Knowing that a remedy provides long-lasting stability gives anyone the confidence to go through with it. This is what scalp micropigmentation could provide as long as it is adequately managed and cared for. It should always be cleaned to make sure that any oil build-up would be washed away, unclogging the pores and letting it breathe. This should be coupled with a daily application of a good moisturiser for a smooth and supple scalp. Hair should always be trimmed to preserve a uniform appearance of a “just-shaved” hair pattern.
A scalp micropigmentation treatment requires a minimum of two sessions to complete taking at least two hours per session. The technician carefully layers the pigments by perforating the skin with specialised needles to insert ink at the right depth. This creates small wounds that will heal after a few days. The result would be a collection of pigments resembling actual hair follicles upon the scalp. This should provide an illusion of hair being constantly mistaken for the real thing.
How long it actually appears this way could depend on a few things such as the kind of inks, how deep it was deposited and sun exposure. The pigments should penetrate in the area below the epidermis and just above the dermal layer. This gives it a better chance of assimilating with the overall skin and preventing it from being included as waste during the exfoliation process. The quality of ink will determine length of time it will retain its color as well as how it will hold up against the sun. It is however advised to minimise exposure to strong sunlight as this can materially affect the quality of the pigments in the long run. Touch-up procedures will all that would be necessary to remedy those that fade.
A scalp micropigmentation treatment only requires a week for recovery. There may be some obvious redness seventy-two hours after every session though this would quickly subside as the week wears on. It would take a month to be able to sufficiently decide how successful the treatment was. How the pigments appear at this time would generally indicate how it would look like for the years to come. The main differences would transpire during the first seven days of the healing process.
The first day is perhaps the most sensitive for the scalp. Its surface will exhibit noticeable redness due to the constant puncturing movement of the needles. This is a normal effect due to a similar ordeal upon any portion of the skin. It may also be sensitive upon physical contact though application of prescribed creams can help alleviate any irritation being experienced. Wearing a hat can provide additional protection from accidental touching. Note however, that a scalp micropigmentation procedure is relatively painless.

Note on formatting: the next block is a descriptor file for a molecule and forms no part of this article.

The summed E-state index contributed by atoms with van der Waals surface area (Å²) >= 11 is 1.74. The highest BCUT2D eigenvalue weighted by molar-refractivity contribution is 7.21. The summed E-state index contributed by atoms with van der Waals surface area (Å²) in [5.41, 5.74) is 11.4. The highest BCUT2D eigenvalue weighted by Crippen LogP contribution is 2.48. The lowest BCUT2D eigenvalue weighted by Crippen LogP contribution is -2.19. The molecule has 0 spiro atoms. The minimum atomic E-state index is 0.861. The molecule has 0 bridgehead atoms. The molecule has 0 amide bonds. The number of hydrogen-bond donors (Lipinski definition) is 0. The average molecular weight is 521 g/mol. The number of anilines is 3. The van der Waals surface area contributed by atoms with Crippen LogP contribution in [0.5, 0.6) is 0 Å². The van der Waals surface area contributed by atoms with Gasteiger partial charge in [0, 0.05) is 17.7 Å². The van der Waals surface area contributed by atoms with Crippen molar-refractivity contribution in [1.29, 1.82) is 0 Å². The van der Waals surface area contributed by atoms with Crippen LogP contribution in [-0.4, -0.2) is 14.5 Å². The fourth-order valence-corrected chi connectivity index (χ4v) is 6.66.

Scabbing will be able to form halfway through the recovery week. The minor bleeding that occurred during the pigmentation process is replaced by drying crusts of blood over the skin. These will heal at different rates but would be able to dry out and exfoliate by the end of the week. This might create an itching sensation upon the scalp that the patient should be conscious of. He must refrain from scratching his skin to prevent premature peeling of the scabs. The pigments need time to fully assimilate with the dermal layer. It might be taken off along with the crust if the epidermis has not been able to completely form over it. This may potentially result in a patchy looking surface making the treatment look incomplete.
The seventh day will reveal pigments of a lighter color as opposed to when they were freshly layered. There will still be some settling in and fading that will be exhibited by a majority of these providing the technician a starting point for the next session. Eventually, there would be enough pigments that have been able to penetrate at the right depth to complete the treatment.